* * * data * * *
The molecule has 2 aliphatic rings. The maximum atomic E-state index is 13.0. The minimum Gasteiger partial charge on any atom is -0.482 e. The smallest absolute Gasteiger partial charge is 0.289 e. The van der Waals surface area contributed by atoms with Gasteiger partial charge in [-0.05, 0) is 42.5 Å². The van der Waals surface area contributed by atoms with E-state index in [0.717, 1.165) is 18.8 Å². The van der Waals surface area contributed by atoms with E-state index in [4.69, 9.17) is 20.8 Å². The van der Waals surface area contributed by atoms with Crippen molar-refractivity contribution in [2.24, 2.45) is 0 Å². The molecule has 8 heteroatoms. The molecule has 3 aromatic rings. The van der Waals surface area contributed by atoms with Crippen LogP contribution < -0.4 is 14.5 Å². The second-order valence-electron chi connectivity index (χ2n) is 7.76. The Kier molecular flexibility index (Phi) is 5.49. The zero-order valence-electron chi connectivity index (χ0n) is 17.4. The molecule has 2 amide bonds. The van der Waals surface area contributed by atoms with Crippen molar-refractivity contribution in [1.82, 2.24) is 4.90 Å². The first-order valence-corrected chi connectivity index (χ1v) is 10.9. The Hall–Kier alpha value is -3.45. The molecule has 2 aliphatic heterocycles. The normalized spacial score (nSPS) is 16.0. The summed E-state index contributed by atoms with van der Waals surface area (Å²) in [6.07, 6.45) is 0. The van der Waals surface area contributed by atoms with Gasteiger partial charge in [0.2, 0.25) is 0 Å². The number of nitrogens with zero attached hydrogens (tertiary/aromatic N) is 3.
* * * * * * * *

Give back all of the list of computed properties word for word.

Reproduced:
The molecule has 2 aliphatic rings. The maximum atomic E-state index is 13.0. The minimum Gasteiger partial charge on any atom is -0.482 e. The smallest absolute Gasteiger partial charge is 0.289 e. The van der Waals surface area contributed by atoms with Gasteiger partial charge in [-0.05, 0) is 42.5 Å². The van der Waals surface area contributed by atoms with E-state index in [0.717, 1.165) is 18.8 Å². The van der Waals surface area contributed by atoms with E-state index in [4.69, 9.17) is 20.8 Å². The van der Waals surface area contributed by atoms with Crippen molar-refractivity contribution in [2.24, 2.45) is 0 Å². The molecule has 8 heteroatoms. The molecule has 3 aromatic rings. The van der Waals surface area contributed by atoms with Crippen LogP contribution < -0.4 is 14.5 Å². The second-order valence-electron chi connectivity index (χ2n) is 7.76. The Kier molecular flexibility index (Phi) is 5.49. The zero-order valence-electron chi connectivity index (χ0n) is 17.4. The molecule has 2 amide bonds. The van der Waals surface area contributed by atoms with Crippen molar-refractivity contribution in [1.82, 2.24) is 4.90 Å². The first-order valence-corrected chi connectivity index (χ1v) is 10.9. The Hall–Kier alpha value is -3.45. The molecule has 2 aliphatic heterocycles. The normalized spacial score (nSPS) is 16.0. The summed E-state index contributed by atoms with van der Waals surface area (Å²) in [6.07, 6.45) is 0. The van der Waals surface area contributed by atoms with Gasteiger partial charge in [0.2, 0.25) is 0 Å². The number of nitrogens with zero attached hydrogens (tertiary/aromatic N) is 3.